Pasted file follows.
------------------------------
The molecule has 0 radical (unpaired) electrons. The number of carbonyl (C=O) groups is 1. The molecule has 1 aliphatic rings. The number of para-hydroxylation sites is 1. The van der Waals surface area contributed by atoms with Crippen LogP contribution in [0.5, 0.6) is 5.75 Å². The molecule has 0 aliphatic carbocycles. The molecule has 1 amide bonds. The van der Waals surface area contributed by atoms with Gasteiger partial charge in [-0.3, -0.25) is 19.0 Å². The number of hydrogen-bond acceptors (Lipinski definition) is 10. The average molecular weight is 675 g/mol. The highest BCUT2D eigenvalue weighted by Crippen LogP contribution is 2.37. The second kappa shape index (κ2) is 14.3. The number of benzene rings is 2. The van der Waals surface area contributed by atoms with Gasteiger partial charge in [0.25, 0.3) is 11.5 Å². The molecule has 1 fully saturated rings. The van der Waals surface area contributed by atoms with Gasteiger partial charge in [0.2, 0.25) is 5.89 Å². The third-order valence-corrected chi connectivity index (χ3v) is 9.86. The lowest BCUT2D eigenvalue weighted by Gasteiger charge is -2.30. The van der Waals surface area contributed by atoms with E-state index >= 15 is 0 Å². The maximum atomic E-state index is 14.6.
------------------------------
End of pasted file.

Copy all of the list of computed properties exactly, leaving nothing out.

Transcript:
The molecule has 0 radical (unpaired) electrons. The number of carbonyl (C=O) groups is 1. The molecule has 1 aliphatic rings. The number of para-hydroxylation sites is 1. The van der Waals surface area contributed by atoms with Crippen LogP contribution in [0.5, 0.6) is 5.75 Å². The molecule has 0 aliphatic carbocycles. The molecule has 1 amide bonds. The van der Waals surface area contributed by atoms with Gasteiger partial charge in [-0.3, -0.25) is 19.0 Å². The number of hydrogen-bond acceptors (Lipinski definition) is 10. The average molecular weight is 675 g/mol. The highest BCUT2D eigenvalue weighted by Crippen LogP contribution is 2.37. The second kappa shape index (κ2) is 14.3. The number of benzene rings is 2. The van der Waals surface area contributed by atoms with Gasteiger partial charge in [0.25, 0.3) is 11.5 Å². The molecule has 1 fully saturated rings. The van der Waals surface area contributed by atoms with Gasteiger partial charge in [0.2, 0.25) is 5.89 Å². The third-order valence-corrected chi connectivity index (χ3v) is 9.86. The lowest BCUT2D eigenvalue weighted by Gasteiger charge is -2.30. The van der Waals surface area contributed by atoms with E-state index >= 15 is 0 Å². The maximum atomic E-state index is 14.6.